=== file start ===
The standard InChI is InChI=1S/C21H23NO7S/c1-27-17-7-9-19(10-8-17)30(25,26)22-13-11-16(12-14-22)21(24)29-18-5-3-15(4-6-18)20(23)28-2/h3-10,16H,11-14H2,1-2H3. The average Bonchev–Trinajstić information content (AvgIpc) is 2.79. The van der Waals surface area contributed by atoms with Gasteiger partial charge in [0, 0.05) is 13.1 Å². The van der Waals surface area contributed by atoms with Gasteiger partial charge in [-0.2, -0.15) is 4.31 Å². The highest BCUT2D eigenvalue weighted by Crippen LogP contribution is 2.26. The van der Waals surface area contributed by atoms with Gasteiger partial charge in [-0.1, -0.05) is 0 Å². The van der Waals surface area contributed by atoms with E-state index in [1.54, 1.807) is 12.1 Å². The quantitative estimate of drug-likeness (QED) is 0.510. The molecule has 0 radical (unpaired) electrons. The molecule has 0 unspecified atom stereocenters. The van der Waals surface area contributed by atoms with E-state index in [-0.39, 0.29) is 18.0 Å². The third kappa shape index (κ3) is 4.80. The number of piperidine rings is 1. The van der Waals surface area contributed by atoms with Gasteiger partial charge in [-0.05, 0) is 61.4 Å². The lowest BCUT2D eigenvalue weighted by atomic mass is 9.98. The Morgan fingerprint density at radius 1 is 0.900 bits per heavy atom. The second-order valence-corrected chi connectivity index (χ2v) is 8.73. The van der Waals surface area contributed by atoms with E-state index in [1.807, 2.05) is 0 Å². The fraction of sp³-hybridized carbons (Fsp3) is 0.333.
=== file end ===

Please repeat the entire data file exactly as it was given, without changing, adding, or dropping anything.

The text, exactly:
The standard InChI is InChI=1S/C21H23NO7S/c1-27-17-7-9-19(10-8-17)30(25,26)22-13-11-16(12-14-22)21(24)29-18-5-3-15(4-6-18)20(23)28-2/h3-10,16H,11-14H2,1-2H3. The average Bonchev–Trinajstić information content (AvgIpc) is 2.79. The van der Waals surface area contributed by atoms with Gasteiger partial charge in [0, 0.05) is 13.1 Å². The van der Waals surface area contributed by atoms with Gasteiger partial charge in [-0.2, -0.15) is 4.31 Å². The highest BCUT2D eigenvalue weighted by Crippen LogP contribution is 2.26. The van der Waals surface area contributed by atoms with Gasteiger partial charge in [-0.1, -0.05) is 0 Å². The van der Waals surface area contributed by atoms with E-state index in [1.54, 1.807) is 12.1 Å². The quantitative estimate of drug-likeness (QED) is 0.510. The molecule has 0 radical (unpaired) electrons. The molecule has 0 unspecified atom stereocenters. The van der Waals surface area contributed by atoms with E-state index in [-0.39, 0.29) is 18.0 Å². The third kappa shape index (κ3) is 4.80. The number of piperidine rings is 1. The van der Waals surface area contributed by atoms with Gasteiger partial charge in [-0.05, 0) is 61.4 Å². The lowest BCUT2D eigenvalue weighted by atomic mass is 9.98. The Morgan fingerprint density at radius 1 is 0.900 bits per heavy atom. The second-order valence-corrected chi connectivity index (χ2v) is 8.73. The van der Waals surface area contributed by atoms with E-state index in [1.807, 2.05) is 0 Å². The fraction of sp³-hybridized carbons (Fsp3) is 0.333.